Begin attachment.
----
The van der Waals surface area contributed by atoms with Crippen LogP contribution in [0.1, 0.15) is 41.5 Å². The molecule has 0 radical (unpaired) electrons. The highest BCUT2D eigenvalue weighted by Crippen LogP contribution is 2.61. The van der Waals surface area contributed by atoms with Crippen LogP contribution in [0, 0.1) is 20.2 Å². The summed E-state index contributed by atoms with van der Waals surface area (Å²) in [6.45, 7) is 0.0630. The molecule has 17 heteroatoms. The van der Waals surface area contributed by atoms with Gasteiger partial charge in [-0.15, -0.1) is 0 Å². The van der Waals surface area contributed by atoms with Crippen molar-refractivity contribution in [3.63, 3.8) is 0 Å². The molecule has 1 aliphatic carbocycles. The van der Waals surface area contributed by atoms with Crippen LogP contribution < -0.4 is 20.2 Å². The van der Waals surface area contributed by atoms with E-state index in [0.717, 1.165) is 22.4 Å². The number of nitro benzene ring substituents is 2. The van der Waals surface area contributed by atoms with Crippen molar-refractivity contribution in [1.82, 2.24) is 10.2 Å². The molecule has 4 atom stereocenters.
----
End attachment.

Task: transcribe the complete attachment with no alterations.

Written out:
The van der Waals surface area contributed by atoms with Crippen LogP contribution in [0.1, 0.15) is 41.5 Å². The molecule has 0 radical (unpaired) electrons. The highest BCUT2D eigenvalue weighted by Crippen LogP contribution is 2.61. The van der Waals surface area contributed by atoms with Crippen LogP contribution in [0, 0.1) is 20.2 Å². The summed E-state index contributed by atoms with van der Waals surface area (Å²) in [6.45, 7) is 0.0630. The molecule has 17 heteroatoms. The van der Waals surface area contributed by atoms with Gasteiger partial charge in [-0.15, -0.1) is 0 Å². The van der Waals surface area contributed by atoms with Crippen molar-refractivity contribution in [3.63, 3.8) is 0 Å². The molecule has 1 aliphatic carbocycles. The van der Waals surface area contributed by atoms with Crippen LogP contribution < -0.4 is 20.2 Å². The van der Waals surface area contributed by atoms with E-state index in [0.717, 1.165) is 22.4 Å². The number of nitro benzene ring substituents is 2. The van der Waals surface area contributed by atoms with Crippen molar-refractivity contribution in [1.82, 2.24) is 10.2 Å². The molecule has 4 atom stereocenters.